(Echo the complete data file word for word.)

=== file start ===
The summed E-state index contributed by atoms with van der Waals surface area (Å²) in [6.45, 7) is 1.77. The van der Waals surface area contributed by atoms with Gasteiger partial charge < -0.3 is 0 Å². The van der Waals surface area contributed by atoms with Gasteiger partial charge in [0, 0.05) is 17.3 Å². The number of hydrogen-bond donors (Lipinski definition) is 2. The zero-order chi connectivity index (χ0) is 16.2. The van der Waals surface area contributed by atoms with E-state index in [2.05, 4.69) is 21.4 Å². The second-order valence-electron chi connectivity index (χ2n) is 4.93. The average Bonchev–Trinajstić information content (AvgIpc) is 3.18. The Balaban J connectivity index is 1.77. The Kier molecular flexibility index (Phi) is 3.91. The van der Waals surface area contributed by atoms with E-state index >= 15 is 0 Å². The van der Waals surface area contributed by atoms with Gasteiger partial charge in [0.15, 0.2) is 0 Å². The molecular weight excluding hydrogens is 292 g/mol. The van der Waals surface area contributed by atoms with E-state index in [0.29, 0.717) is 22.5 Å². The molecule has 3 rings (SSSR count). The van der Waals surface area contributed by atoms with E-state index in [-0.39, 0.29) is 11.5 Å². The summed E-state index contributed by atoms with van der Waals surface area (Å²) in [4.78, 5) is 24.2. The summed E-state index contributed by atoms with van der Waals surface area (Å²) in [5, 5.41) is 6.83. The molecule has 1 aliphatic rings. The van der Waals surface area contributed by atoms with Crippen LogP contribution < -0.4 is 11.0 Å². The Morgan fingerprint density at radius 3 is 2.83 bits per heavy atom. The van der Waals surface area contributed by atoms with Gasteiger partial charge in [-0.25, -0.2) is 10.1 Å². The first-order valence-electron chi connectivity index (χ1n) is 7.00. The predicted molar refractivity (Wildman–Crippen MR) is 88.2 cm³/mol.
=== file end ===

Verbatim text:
The summed E-state index contributed by atoms with van der Waals surface area (Å²) in [6.45, 7) is 1.77. The van der Waals surface area contributed by atoms with Gasteiger partial charge < -0.3 is 0 Å². The van der Waals surface area contributed by atoms with Gasteiger partial charge in [0, 0.05) is 17.3 Å². The number of hydrogen-bond donors (Lipinski definition) is 2. The zero-order chi connectivity index (χ0) is 16.2. The van der Waals surface area contributed by atoms with E-state index in [2.05, 4.69) is 21.4 Å². The second-order valence-electron chi connectivity index (χ2n) is 4.93. The average Bonchev–Trinajstić information content (AvgIpc) is 3.18. The Balaban J connectivity index is 1.77. The Kier molecular flexibility index (Phi) is 3.91. The van der Waals surface area contributed by atoms with E-state index >= 15 is 0 Å². The van der Waals surface area contributed by atoms with Gasteiger partial charge in [0.15, 0.2) is 0 Å². The molecular weight excluding hydrogens is 292 g/mol. The van der Waals surface area contributed by atoms with E-state index in [0.29, 0.717) is 22.5 Å². The molecule has 3 rings (SSSR count). The van der Waals surface area contributed by atoms with E-state index in [-0.39, 0.29) is 11.5 Å². The summed E-state index contributed by atoms with van der Waals surface area (Å²) in [4.78, 5) is 24.2. The summed E-state index contributed by atoms with van der Waals surface area (Å²) in [5, 5.41) is 6.83. The molecule has 1 aliphatic rings. The van der Waals surface area contributed by atoms with Crippen LogP contribution < -0.4 is 11.0 Å². The Morgan fingerprint density at radius 3 is 2.83 bits per heavy atom. The van der Waals surface area contributed by atoms with Gasteiger partial charge in [-0.25, -0.2) is 10.1 Å². The first-order valence-electron chi connectivity index (χ1n) is 7.00. The predicted molar refractivity (Wildman–Crippen MR) is 88.2 cm³/mol.